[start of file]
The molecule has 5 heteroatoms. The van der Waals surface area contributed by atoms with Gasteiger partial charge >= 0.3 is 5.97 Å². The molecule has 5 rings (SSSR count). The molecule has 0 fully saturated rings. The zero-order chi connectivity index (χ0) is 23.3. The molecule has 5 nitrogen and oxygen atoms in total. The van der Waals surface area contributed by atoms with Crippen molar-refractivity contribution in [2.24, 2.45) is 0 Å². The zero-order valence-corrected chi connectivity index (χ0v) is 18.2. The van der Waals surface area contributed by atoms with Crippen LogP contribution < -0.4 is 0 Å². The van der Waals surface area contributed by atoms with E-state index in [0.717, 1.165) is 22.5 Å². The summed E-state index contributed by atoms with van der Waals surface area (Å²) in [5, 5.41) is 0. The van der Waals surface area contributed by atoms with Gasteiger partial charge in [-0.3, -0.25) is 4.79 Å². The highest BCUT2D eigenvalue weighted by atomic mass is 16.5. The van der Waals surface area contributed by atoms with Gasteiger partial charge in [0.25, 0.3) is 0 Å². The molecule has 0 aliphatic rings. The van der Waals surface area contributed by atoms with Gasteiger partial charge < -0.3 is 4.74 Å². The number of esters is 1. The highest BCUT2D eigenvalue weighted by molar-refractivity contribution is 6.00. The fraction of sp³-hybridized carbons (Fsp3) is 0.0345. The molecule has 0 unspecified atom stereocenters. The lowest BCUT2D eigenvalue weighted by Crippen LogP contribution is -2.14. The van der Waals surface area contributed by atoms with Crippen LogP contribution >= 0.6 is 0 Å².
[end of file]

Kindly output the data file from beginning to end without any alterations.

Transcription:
The molecule has 5 heteroatoms. The van der Waals surface area contributed by atoms with Gasteiger partial charge >= 0.3 is 5.97 Å². The molecule has 5 rings (SSSR count). The molecule has 0 fully saturated rings. The zero-order chi connectivity index (χ0) is 23.3. The molecule has 5 nitrogen and oxygen atoms in total. The van der Waals surface area contributed by atoms with Crippen molar-refractivity contribution in [2.24, 2.45) is 0 Å². The zero-order valence-corrected chi connectivity index (χ0v) is 18.2. The van der Waals surface area contributed by atoms with Crippen LogP contribution < -0.4 is 0 Å². The van der Waals surface area contributed by atoms with E-state index in [0.717, 1.165) is 22.5 Å². The summed E-state index contributed by atoms with van der Waals surface area (Å²) in [5, 5.41) is 0. The van der Waals surface area contributed by atoms with Gasteiger partial charge in [-0.3, -0.25) is 4.79 Å². The highest BCUT2D eigenvalue weighted by atomic mass is 16.5. The van der Waals surface area contributed by atoms with Gasteiger partial charge in [0.25, 0.3) is 0 Å². The molecule has 0 aliphatic rings. The van der Waals surface area contributed by atoms with Gasteiger partial charge < -0.3 is 4.74 Å². The number of esters is 1. The highest BCUT2D eigenvalue weighted by molar-refractivity contribution is 6.00. The fraction of sp³-hybridized carbons (Fsp3) is 0.0345. The molecule has 0 unspecified atom stereocenters. The lowest BCUT2D eigenvalue weighted by Crippen LogP contribution is -2.14. The van der Waals surface area contributed by atoms with Crippen LogP contribution >= 0.6 is 0 Å².